ASIC today reported on the results from its audit firm inspections for the 12 months to 30 June 2020 and has released a supplementary report of audit quality measures, indicators and other information.
Audit inspection findings
ASIC’s latest review found that auditors did not, in our view, obtain reasonable assurance that the financial reports were free from material misstatement in 27 per cent of the 179 key audit areas that ASIC reviewed across 53 audit files. The results compare to 26 per cent in the 12 months to 30 June 2019.
The largest numbers of adverse findings were in the audit of asset values, particularly impairment of non-financial assets and the audit of revenue.
ASIC Commissioner Cathie Armour said, ‘Audit firms need to work on improving audit quality and significantly reducing the number of instances where auditors do not obtain reasonable assurance that a financial report is free of material misstatement.
‘The current review relates to audits of financial reports up to 31 December 2019 and largely, does not reflect the impact of COVID-19 conditions where audit quality, and the need to properly inform the market and investors through financial reports, will be even more important. There can be more difficult judgements on asset values, liabilities, solvency, going concern and disclosures, as well as challenges from remote working arrangements. Auditors need to respond to these conditions in their audits.
‘The current findings suggest firms’ action plans have not sufficiently improved audit quality. Firms must strengthen existing initiatives and implement further new initiatives to improve audit quality. This includes enhancing a culture focused on audit quality, the experience and expertise of partners and others, supervision and review of audits, and accountability of partners and others for audit quality’, Ms Armour said.
To assist auditors, ASIC’s report includes better practice recommendations from our reviews of conflicts of interest, firm governance and accountability for audit quality at the larger audit firms. The report also includes focus areas for audits under COVID-19 conditions.
Since 2019, ASIC has undertaken a number of regulatory initiatives to promote audit quality, although it was too early for these measures to be reflected in findings from the current review. These include:
- more enforcement actions involving auditor misconduct, with twelve matters concerning auditor misconduct currently being considered or progressed by ASIC for possible enforcement outcomes;
- transparency of audit inspection results, with ASIC’s individual audit inspection reports for the largest six firms being made public during 2019 and 2020
- ASIC reviews of conflicts of interest, firm governance, accountability for quality, culture, talent and root cause analysis focused on audit quality at the largest audit firms; and
- reporting our findings directly to audit committees.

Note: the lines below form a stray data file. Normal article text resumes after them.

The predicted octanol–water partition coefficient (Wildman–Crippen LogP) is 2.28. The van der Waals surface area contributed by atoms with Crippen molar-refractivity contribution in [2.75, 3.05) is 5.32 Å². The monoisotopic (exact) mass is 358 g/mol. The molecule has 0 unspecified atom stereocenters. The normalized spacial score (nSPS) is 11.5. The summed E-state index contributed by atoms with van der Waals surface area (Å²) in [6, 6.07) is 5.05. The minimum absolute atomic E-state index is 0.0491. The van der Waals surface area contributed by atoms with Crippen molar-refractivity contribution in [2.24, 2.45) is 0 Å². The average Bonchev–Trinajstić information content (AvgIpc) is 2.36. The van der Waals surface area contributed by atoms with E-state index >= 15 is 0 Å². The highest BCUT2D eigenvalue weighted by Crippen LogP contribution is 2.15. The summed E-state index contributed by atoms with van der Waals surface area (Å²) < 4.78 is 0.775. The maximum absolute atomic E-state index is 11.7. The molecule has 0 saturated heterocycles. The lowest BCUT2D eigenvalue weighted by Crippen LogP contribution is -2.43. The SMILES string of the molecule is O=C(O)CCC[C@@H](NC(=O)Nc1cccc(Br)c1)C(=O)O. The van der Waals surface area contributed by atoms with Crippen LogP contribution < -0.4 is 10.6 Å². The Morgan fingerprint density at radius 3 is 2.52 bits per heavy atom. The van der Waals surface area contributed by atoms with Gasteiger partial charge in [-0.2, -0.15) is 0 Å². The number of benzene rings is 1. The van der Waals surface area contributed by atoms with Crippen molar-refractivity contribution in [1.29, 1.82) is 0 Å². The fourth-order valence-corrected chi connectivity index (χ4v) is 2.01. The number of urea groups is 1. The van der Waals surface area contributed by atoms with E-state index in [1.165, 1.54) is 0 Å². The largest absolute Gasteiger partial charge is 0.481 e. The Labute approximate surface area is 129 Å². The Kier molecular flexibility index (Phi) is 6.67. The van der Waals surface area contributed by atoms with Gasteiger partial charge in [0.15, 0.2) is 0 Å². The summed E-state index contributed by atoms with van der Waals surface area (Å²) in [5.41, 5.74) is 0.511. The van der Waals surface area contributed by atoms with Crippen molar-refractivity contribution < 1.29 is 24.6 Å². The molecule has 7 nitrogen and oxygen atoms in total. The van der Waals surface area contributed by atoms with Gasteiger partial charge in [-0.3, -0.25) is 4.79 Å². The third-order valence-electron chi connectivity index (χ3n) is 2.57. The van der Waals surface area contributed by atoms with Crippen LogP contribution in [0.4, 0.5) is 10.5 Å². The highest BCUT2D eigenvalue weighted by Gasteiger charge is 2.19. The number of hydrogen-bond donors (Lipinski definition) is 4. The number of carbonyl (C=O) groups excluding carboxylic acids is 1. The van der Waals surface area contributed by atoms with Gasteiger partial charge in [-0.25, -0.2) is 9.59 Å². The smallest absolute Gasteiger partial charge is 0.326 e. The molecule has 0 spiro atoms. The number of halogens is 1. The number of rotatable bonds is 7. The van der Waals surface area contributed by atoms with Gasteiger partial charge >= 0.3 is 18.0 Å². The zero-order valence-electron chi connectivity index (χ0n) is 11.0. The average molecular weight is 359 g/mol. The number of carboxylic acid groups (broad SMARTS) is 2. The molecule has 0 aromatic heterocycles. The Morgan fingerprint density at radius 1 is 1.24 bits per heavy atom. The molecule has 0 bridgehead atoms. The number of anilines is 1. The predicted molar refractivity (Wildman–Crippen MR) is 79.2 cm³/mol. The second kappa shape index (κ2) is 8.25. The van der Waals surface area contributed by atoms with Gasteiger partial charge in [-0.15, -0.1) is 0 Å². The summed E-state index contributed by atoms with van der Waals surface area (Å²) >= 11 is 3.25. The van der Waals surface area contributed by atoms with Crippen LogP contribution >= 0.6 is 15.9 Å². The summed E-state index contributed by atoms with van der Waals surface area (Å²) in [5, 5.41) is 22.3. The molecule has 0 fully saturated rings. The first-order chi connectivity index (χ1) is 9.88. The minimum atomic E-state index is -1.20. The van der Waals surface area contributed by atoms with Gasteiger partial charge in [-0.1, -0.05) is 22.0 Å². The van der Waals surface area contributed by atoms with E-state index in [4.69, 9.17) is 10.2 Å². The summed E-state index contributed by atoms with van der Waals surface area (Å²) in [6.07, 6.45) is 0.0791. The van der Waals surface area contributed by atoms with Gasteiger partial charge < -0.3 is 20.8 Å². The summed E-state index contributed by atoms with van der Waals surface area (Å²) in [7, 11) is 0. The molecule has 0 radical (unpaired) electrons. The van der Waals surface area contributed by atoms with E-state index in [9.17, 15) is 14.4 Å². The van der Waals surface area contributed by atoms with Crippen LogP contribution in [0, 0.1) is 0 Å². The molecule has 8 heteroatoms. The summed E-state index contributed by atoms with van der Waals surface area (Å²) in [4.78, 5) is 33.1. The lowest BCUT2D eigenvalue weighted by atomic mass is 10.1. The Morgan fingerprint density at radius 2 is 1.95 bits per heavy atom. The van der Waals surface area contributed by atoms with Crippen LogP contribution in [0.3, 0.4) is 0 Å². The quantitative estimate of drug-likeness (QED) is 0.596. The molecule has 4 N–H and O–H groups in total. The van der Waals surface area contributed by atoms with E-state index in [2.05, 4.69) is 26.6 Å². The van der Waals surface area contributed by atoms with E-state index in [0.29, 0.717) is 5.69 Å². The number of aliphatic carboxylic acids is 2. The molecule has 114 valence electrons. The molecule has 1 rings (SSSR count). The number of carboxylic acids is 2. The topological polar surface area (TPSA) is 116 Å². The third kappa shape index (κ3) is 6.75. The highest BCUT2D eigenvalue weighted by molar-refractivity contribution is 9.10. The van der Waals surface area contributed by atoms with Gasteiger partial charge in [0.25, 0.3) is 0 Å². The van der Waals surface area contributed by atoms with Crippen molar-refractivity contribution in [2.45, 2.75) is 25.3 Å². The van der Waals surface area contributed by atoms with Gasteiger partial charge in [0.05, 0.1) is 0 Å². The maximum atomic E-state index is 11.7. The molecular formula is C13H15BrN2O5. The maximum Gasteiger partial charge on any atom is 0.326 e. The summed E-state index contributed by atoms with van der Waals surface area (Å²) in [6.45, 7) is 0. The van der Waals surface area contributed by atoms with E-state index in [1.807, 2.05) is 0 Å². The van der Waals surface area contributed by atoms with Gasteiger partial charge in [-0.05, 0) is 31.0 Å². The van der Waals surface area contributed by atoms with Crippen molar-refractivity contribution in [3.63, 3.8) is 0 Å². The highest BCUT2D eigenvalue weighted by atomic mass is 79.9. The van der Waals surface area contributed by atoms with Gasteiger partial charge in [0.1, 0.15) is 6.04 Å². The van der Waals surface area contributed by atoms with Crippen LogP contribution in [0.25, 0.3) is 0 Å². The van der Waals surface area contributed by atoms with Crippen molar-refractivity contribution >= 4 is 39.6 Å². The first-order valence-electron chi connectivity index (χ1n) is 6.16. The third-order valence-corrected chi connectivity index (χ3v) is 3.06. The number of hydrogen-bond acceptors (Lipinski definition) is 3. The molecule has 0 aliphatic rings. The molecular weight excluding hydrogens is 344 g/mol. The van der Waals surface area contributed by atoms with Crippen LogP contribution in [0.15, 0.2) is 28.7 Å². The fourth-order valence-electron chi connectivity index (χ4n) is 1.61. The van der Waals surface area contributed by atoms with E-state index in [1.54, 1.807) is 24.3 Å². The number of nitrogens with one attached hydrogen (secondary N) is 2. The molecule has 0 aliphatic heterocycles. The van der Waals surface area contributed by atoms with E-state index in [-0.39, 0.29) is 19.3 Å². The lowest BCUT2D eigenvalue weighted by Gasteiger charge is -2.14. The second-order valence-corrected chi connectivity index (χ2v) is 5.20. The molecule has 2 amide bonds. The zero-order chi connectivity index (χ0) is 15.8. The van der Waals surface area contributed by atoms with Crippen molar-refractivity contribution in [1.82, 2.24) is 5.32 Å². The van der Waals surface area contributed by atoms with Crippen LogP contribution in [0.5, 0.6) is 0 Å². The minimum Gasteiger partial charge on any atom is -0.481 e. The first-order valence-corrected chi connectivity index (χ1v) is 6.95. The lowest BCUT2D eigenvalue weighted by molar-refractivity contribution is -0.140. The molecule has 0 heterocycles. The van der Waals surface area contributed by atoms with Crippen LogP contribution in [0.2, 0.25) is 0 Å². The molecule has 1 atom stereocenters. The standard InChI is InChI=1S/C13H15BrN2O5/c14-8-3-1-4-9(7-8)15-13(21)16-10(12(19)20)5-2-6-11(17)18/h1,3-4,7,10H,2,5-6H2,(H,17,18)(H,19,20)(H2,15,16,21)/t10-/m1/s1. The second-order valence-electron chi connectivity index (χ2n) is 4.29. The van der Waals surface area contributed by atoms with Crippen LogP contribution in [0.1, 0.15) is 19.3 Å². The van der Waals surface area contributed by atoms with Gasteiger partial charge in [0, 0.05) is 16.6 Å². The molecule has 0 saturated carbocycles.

ASIC’s findings do not necessarily mean that the financial reports audited were materially misstated. Rather, in our view, the auditor may not have a sufficient basis to support their opinion on the financial report.
We have reviewed a limited number of files and focused on higher risk audit areas. Our separate risk-based surveillance of the financial reports of public interest entities led to material changes to net assets and profits for 4 per cent to 5 per cent of these financial reports reviewed in recent years.
Information Sheet 224 ASIC audit inspections provides further information on our audit inspection process.
Audit quality measures, indicators and other information
ASIC Report 678 Audit quality measures, indicators and other information: 2019–20 (REP 678) provides a broad group of audit quality measures, indicators and other information to supplement our audit inspection findings.
It includes information from the largest six audit firms showing that the firms caused 78 material corrections to net assets and net profit after tax prior to the release of the financial reports of the largest 300 ASX-listed Australian entities for financial years that ended from 1 April 2019 to 31 March 2020.
The objective of ASIC’s audit inspections is to promote improved audit quality. ASIC’s reviews focus on audits of listed entities and significant public interest entities.
ASIC publishes its audit inspection reports to inform all audit firms, the investing public, companies, audit committees and other interested stakeholders in the financial reporting chain of findings and areas of focus for auditors.
Other ASIC activities to support audit quality include its financial reporting surveillance program, auditor surveillances separate to our inspections, investigations into corporate collapses and addressing matters from complaints and other intelligence. ASIC's audit inspection reports do not incorporate findings from these other activities.